the "elect exiles of the dispersion.... according to the foreknowledge of God the Father, in the sanctification of the Spirit, for obedience to Jesus Christ and for sprinkling with his blood". Just as the people were sprinkled with the blood of an animal at Sinai in order to seal this covenant with Yahweh, likewise the blood of Jesus Christ has sealed us into this new covenant. In this new covenant, our law is given not on stone tablets but in the person of Jesus Christ. He is our model of what it means to be holy as God is holy and it is his Spirit which enables us to live into the freedom which God has provided for us.
Monday, August 13, 2012
"Would that we had died by the hand of the Lord in the land of Egypt, when we sat by meat pots and ate bread to the full, for you have brought us out into this wilderness to kill this whole assembly with hunger." (16:3)Talk about the power of nostalgia. The Israelites recall the "good ol' days" of their slavery as if it were a continual feast. All of these miracles have not been enough to yet erase the lasting scars of their broken chains which provided a familiarity they prefer to the unknown of following Yahweh down this uncharted path. Sure, Yahweh has provided miraculous deliverance but can he sustain this delivered people? Can the mighty warrior god also be the god who provides basic needs like bread in times of peace?
Yahweh's patience with this long-oppressed people continues. There is no rebuke. Moses does not even have to intercede for the people. Instead, God hears their grumbling and immediately responds by telling Moses "Behold, I am about to rain bread from heaven for you." In fact, we will hear in a few verses that it is not only bread but also meat - the very things which the Israelites mentioned in their grumbling. Now Yahweh is just showing off. The Lord of all creation is willing to play the role of personal chef and waiter to these former slaves if that is what it takes to replace their fear with trust.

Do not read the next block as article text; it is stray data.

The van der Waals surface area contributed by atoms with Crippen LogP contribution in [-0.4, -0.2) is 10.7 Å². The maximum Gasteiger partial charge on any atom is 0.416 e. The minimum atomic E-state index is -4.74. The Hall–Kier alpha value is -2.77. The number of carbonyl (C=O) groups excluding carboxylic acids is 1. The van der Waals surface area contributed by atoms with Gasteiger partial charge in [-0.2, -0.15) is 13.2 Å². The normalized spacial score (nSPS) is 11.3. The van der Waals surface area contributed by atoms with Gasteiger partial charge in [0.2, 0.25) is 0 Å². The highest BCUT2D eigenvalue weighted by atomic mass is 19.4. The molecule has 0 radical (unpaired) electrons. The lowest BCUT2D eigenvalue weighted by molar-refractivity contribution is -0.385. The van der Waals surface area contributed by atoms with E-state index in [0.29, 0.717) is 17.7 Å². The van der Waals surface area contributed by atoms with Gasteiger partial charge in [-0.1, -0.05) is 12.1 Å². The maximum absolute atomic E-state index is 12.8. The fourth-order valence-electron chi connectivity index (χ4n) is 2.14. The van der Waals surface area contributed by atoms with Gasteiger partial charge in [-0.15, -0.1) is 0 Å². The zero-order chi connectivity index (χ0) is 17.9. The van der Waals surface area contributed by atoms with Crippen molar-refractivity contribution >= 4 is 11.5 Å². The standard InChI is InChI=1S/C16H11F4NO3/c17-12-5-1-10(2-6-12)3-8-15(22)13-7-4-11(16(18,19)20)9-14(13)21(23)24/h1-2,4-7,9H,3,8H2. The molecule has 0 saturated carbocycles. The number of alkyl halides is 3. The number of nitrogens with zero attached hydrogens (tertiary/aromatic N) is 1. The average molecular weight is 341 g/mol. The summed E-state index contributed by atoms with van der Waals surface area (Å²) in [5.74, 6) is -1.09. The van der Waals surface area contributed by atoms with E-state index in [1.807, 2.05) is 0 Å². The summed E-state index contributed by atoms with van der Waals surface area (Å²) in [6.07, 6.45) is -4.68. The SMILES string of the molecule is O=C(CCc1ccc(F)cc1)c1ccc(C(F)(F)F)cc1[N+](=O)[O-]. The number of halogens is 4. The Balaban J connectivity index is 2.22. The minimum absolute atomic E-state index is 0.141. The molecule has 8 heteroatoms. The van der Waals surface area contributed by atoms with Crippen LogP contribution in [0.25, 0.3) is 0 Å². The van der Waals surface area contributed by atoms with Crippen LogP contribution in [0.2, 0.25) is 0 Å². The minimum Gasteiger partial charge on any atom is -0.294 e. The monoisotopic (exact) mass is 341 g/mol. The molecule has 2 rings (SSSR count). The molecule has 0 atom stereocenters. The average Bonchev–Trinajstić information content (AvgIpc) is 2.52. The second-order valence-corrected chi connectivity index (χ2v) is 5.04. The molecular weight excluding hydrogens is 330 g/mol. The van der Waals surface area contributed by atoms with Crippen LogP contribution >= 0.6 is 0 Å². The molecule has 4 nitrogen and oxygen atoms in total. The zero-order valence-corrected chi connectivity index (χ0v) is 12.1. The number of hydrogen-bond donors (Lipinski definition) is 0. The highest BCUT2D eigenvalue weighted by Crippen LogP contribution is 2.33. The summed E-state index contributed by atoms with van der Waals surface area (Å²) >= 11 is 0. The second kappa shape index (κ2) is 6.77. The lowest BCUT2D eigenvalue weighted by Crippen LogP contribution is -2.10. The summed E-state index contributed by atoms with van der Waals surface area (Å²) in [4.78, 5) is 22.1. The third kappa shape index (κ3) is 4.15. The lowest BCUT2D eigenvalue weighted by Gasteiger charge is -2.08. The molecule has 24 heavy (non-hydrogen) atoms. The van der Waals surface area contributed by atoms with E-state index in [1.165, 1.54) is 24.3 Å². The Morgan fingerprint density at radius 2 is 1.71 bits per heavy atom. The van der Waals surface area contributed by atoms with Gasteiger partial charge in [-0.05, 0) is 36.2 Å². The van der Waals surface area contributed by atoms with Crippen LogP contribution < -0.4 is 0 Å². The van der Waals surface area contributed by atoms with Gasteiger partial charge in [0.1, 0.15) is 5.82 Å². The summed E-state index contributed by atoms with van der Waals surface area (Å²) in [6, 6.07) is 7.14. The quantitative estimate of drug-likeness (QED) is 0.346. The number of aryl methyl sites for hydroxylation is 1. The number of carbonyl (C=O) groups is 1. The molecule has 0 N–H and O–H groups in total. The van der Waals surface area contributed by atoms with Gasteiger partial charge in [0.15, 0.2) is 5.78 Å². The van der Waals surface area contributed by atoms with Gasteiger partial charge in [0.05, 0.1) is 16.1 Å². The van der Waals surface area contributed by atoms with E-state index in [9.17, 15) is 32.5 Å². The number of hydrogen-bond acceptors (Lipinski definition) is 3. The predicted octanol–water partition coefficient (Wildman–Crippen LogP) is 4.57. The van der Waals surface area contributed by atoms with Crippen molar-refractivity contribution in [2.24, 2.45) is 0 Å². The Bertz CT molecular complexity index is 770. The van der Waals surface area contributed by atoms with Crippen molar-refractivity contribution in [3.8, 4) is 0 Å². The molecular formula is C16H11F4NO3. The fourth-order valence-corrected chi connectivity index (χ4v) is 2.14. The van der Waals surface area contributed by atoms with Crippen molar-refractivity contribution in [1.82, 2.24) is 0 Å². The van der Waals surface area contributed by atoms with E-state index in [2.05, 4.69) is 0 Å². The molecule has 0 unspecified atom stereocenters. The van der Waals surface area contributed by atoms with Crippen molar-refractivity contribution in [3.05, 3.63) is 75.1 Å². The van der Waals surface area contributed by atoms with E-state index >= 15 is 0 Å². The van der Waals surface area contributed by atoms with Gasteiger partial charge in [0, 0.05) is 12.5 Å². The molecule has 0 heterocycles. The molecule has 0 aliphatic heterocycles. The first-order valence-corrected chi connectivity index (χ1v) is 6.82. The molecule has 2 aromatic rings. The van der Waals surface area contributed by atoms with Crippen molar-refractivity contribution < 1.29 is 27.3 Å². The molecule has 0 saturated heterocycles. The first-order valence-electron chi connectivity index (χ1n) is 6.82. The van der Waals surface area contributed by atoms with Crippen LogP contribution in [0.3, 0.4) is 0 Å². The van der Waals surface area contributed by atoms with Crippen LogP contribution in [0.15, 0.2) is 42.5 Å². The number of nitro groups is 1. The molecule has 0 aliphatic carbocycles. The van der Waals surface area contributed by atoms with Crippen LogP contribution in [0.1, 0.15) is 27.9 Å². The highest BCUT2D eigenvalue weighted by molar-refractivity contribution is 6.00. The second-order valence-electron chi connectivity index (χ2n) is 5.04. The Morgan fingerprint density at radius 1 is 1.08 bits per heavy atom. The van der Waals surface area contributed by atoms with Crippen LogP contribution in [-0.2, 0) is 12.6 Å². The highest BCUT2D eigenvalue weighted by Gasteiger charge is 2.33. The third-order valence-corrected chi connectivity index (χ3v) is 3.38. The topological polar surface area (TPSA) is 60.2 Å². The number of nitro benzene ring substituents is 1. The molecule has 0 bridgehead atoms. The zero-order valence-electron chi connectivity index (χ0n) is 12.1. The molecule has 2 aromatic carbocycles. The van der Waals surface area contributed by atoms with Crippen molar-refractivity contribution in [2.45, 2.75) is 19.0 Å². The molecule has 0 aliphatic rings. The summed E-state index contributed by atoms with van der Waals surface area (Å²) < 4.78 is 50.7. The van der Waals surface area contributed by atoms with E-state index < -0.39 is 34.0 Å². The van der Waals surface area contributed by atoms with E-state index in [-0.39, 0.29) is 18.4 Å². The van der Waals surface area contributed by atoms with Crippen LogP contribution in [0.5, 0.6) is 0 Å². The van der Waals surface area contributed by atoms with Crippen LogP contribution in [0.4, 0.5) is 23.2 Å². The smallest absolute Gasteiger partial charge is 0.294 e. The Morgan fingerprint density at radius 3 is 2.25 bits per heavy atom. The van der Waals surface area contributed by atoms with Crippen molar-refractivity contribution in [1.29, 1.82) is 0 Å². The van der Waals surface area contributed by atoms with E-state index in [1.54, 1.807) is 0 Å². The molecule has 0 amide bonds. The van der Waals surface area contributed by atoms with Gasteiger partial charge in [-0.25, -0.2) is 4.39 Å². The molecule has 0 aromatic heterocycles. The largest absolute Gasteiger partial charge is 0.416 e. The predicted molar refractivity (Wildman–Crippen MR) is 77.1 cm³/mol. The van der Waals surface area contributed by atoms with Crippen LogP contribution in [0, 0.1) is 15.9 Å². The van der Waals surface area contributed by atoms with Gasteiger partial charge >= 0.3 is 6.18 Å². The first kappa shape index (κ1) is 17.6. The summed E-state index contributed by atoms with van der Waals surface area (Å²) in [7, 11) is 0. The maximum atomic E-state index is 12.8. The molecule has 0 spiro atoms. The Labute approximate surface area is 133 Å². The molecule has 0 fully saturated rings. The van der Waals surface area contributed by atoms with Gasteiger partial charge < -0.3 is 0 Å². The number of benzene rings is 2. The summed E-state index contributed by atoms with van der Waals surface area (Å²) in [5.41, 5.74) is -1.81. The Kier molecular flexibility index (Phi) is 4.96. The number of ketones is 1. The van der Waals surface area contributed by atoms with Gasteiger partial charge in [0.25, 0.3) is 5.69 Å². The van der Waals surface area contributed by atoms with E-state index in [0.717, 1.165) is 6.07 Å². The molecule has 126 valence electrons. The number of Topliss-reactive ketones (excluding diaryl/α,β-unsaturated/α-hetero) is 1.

In that effort of gradually bringing such a tortured people along to a place of trust, God now asks for a small sign of trust in handling the gracious gifts of bread and quail which have been provided. The people are only to gather enough provisions for each day. They are not to hoard their goods as the Egyptians did but rather they are to trust that God will continue to provide. The only exception to this rule is on the day before the Sabbath when they are commanded to gather two days worth of provisions so that they will not have to gather on the Sabbath - a day of rest which is itself a reminder that we are not to be a people of continual work but a people who trust God to provide even when we take time to rest. When the people follow this command and trust God to provide they find that "whoever gathered much had nothing left over, and whoever gathered little had no lack. Each of them gathered as much as he could eat." When they failed to follow this command and gathered extra, they found that what they had gathered "bred worms and stank". The Israelites have only known the hoarding ways of Pharaoh which leave the weak without enough. Yahweh is teaching the Israelites that in God's economy there is always enough when no one takes more than they need.